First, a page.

Statistics for Psychology
An introduction to the concepts and methods of statistics, aimed at helping students gain a fundamental grasp of the tools needed to understand and conduct research in psychology. Topics include frequency distributions and probability, descriptive statistics, simple correlation and regression, sampling distributions, t-tests, and basic analysis of variance. Prerequisite: Psychology 141 or its equivalent.
Research Methods in Psychology
Students gain an understanding of research methods and design through a combination of readings, lectures, class discussions, and hands-on laboratory experience. They work individually and in groups to design and conduct observational studies, surveys, and experiments. Ethical issues are discussed at each stage of the research process, and students develop the ability to assess research critically. Prerequisite: Psychology 203 or the equivalent.
Adult Abnormal Psychology
A review of the main forms of psychopathology, with an emphasis on clinical definition, formal diagnosis, etiology, and treatment. The system of psychiatric diagnosis offered by the Diagnostic and Statistical Manual of Mental Disorders IV is utilized in defining clinical syndromes including anxiety disorders, conversion disorders, psychophysiological disorders, antisocial and impulse disorders, schizophrenia, affective disorders, alcoholism, and eating disorders.
Child Abnormal Psychology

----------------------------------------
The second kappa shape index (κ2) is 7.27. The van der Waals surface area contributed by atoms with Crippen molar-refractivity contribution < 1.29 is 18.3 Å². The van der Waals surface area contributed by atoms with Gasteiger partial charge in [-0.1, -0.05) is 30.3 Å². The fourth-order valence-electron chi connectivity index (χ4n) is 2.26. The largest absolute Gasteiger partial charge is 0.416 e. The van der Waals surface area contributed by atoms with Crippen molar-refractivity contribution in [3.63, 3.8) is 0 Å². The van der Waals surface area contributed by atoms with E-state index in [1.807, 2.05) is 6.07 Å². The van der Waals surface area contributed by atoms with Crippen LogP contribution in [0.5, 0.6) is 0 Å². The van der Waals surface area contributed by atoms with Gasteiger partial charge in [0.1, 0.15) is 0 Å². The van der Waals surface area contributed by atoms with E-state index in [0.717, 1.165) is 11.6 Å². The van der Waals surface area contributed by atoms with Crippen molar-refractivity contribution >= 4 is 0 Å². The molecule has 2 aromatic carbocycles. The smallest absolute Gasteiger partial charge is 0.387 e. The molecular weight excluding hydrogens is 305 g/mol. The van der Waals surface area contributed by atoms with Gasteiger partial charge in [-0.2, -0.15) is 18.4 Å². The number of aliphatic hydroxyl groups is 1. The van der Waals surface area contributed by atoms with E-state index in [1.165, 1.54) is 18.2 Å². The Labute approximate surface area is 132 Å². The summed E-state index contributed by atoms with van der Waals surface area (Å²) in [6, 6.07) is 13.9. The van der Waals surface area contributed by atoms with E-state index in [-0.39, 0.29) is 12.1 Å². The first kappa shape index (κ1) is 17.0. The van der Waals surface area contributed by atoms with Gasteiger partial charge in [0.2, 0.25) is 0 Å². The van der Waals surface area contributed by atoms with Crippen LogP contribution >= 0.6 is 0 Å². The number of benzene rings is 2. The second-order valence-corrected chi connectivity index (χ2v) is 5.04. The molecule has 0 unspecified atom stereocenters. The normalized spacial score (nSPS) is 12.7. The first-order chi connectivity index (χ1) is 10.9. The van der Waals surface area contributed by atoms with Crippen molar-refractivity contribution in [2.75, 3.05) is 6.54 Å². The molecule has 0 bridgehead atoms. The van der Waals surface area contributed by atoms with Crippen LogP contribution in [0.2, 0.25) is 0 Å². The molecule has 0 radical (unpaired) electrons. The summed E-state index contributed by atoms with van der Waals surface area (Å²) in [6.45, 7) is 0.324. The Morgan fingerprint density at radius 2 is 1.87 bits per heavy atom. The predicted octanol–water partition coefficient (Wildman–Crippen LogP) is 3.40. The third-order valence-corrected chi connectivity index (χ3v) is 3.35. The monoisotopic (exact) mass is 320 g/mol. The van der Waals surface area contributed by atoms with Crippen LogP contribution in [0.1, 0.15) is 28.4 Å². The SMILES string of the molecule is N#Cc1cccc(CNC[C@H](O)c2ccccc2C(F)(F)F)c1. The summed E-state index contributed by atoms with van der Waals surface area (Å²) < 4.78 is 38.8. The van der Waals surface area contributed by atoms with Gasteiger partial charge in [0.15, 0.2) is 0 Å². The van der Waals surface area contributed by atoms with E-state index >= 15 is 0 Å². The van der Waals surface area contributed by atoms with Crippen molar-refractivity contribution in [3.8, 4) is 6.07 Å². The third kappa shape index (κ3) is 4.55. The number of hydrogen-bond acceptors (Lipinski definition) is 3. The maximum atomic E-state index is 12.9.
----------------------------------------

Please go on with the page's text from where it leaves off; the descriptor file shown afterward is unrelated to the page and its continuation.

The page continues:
This course investigates the early and multiple factors contributing to psychopathology emerging in childhood, as well as the diagnostic and treatment standards now in practice. Students work from an empirically based developmental psychopathology perspective, with an emphasis on the risk and protective factors that shape abnormal and normal developmental trajectories. The course explores various models for understanding maladaptive development through the examination of current research and diagnostic practices in specific diagnostic areas.
This course considers theoretical perspectives and their implications for personality development, psychological adjustment, and everyday behavior. Specific themes include psychodynamic, humanistic, trait, social-cognitive, and biological perspectives. Also examined are motivation and cognition, how we relate to others, the stress-depression link, and the applications of personality theory to behavior in clinical (focusing on personality disorders) and healthy populations. Prerequisite: Psychology 141.